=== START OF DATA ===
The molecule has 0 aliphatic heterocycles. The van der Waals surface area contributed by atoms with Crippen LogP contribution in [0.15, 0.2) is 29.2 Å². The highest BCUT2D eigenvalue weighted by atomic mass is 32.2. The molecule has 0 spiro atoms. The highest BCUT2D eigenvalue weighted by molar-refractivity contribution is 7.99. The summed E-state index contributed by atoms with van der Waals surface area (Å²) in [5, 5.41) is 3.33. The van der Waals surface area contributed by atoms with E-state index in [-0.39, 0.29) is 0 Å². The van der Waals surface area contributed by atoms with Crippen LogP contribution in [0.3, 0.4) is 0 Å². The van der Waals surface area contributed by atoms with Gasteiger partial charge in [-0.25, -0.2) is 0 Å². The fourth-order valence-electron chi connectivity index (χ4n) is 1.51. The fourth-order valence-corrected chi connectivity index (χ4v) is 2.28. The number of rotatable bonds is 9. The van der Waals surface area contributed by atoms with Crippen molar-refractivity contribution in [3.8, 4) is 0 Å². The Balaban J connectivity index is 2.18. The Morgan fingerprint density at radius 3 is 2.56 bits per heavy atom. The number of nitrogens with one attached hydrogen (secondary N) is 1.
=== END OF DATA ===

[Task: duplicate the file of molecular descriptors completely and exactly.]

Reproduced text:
The molecule has 0 aliphatic heterocycles. The van der Waals surface area contributed by atoms with Crippen LogP contribution in [0.15, 0.2) is 29.2 Å². The highest BCUT2D eigenvalue weighted by atomic mass is 32.2. The molecule has 0 spiro atoms. The highest BCUT2D eigenvalue weighted by molar-refractivity contribution is 7.99. The summed E-state index contributed by atoms with van der Waals surface area (Å²) in [5, 5.41) is 3.33. The van der Waals surface area contributed by atoms with E-state index in [-0.39, 0.29) is 0 Å². The van der Waals surface area contributed by atoms with Crippen LogP contribution in [0.3, 0.4) is 0 Å². The van der Waals surface area contributed by atoms with Gasteiger partial charge in [-0.25, -0.2) is 0 Å². The fourth-order valence-electron chi connectivity index (χ4n) is 1.51. The fourth-order valence-corrected chi connectivity index (χ4v) is 2.28. The number of rotatable bonds is 9. The van der Waals surface area contributed by atoms with Crippen molar-refractivity contribution in [3.8, 4) is 0 Å². The Balaban J connectivity index is 2.18. The Morgan fingerprint density at radius 3 is 2.56 bits per heavy atom. The number of nitrogens with one attached hydrogen (secondary N) is 1.